At time when the U.S. and Canada are pouring tens of billions of dollars into General Motors Corp. to give the bankrupt automaker a new lease on life, why is Mexico flying under the radar?
Last month, when Washington and Ottawa pledged to invest $60 billion in Detroit's biggest car company, Mexico a partner in NAFTA and an integrated North American auto industry was conspicuous by its absence at the negotiating table.
That's more than a little surprising when you consider that Mexico has overtaken Canada in production of GM vehicles, making such popular name plates as the Chevy Silverado and Suburban. Last year GM made a total of 504,858 vehicles at four assembly plants in Mexico; that's 9% higher than the 463,869 cars and light trucks produced by GM Canada.
Why has Canada contributed $9.5 billion to the rescue of GM's operations north of the 49th parallel a figure that works out to an unprecedented $2.1 million for each of 4,400 assembly jobs it hopes to save while Mexico has sailed free? The short answer is that GM Mexico doesn't need a bailout because it's comfortably in the black. "If you have a profitable division at a time when the rest of your business is having a hard time, do you talk about it?" says analyst Pascual Francisco at IHS Global Insight in Lexington, Mass., referring to GM's decision to remain mum about the third wheel of its North American production base.
The reason GM Mexico has remained profitable while mounting losses have pushed the parent company's U.S., Canadian and European operations to the brink of disaster boils down to the lower cost of doing business in Mexico. GM and other automakers, including Ford and Chrysler, have managed to keep the cost of production south of the California and Texas borders at Third World levels, owing largely to Mexico's weak unions.
A typical line worker at a GM plant in Ramos Arizpe or Silao earns $2.80 per hour, a mere 10% of the $28 per hour (not including benefits) earned by his counterpart in Grand Rapids, Mich., or Oshawa, Ont. Add in GM's crushing legacy costs pension and health-care obligations to retirees which are only a minor consideration in Mexico, and it explains why the country is a cash cow.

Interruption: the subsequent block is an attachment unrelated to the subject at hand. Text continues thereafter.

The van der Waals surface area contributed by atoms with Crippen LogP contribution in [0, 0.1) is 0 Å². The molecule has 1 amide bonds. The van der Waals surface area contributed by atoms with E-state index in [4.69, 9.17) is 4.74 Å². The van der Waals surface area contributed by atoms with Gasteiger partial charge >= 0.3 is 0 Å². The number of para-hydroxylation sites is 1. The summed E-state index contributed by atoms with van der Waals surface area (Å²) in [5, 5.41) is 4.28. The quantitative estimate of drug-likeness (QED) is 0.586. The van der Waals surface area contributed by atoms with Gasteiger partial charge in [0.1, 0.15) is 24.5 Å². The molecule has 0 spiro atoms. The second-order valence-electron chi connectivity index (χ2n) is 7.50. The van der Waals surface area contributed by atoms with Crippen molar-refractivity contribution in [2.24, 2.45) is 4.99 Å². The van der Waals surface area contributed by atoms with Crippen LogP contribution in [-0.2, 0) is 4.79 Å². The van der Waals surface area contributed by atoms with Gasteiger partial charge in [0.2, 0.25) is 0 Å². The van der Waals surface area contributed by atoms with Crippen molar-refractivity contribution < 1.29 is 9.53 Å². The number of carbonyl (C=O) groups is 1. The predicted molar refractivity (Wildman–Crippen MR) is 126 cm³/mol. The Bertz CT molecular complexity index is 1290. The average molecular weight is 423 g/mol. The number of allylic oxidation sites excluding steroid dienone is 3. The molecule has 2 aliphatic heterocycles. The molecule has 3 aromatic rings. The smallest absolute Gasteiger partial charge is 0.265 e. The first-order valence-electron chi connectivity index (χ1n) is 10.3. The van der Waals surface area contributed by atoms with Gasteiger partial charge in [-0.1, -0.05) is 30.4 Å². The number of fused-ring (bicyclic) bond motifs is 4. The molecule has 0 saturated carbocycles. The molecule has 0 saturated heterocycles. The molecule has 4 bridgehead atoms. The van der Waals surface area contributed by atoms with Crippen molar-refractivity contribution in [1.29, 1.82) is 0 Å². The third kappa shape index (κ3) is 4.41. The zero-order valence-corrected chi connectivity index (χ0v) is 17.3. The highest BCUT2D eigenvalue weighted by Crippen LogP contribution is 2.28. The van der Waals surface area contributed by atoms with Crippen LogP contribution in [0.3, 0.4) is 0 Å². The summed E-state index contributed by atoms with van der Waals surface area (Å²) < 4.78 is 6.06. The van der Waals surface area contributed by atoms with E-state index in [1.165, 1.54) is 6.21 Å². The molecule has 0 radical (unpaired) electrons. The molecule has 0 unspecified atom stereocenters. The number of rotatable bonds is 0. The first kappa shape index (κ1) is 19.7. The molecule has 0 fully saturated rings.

"GM Mexico's profit on some vehicles is as high as $16,000 per unit," says Francisco. By contrast, it's not clear whether GM is presently making money at any of its U.S. or Canadian assembly plants.
With such a dramatic cost advantage to making cars in Mexico, it's no surprise that GM plans to max out production in that country as it struggles to shake off Chapter 11 bankruptcy protection and return to profitability.
About three-quarters of the 504,858 vehicles GM Mexico produced in 2008 were exported throughout the Americas and the Middle East. But the vast majority 68% of the total ended up being sold in the U.S. market. (Historically GM has profited by importing vehicles into its home market from Canada and Mexico by taking advantage of lower fixed costs.)
At the same time that GM plans to shutter plants from Jacksonville, Fla., to Indianapolis on the back of a $50 billion U.S. bailout, the car company is preparing to more than double Mexican output, from 344,099 this year to 822,498 by 2014.
Most of that increased output will end up in the U.S., but GM Canada may ultimately pay the highest price for the shift in production. The reason is that, going forward, slashing output in Oshawa its main production facility, located east of Toronto comes at a much lower political price than doing the same in the U.S., where the U.S. Treasury and United Auto Workers control nearly 80% of the new GM.
Yes, GM has promised to keep 16% of combined U.S.-Canada output north of Detroit, but unless its new models can win market share from Ford and Toyota, it will continue its painful slide into oblivion. Also, as GM continues to shrink at home, it can trim a proportionate amount of production in Oshawa without breaking its promise to the Canadian government. Early on July 8, GM reported a 34% decline in June sales, to 176,571 cars and light trucks, in its domestic market. Year-to-date sales have collapsed 41%, to 954,356 vehicles.
"There's no such thing as 100% protection," says Toronto analyst Dennis DesRosiers with DesRosiers Automotive Consultants, referring to GM's commitment to Canada. He notes that as Canada's total share of North American auto production has steadily declined since hitting a peak in 2000, Mexico's share has moved in the opposite direction.
Unless the new GM finds a quick path to prosperity, the billions of dollars invested in the company by Canada may soon end up being used, one way or another, to relocate production to Mexico.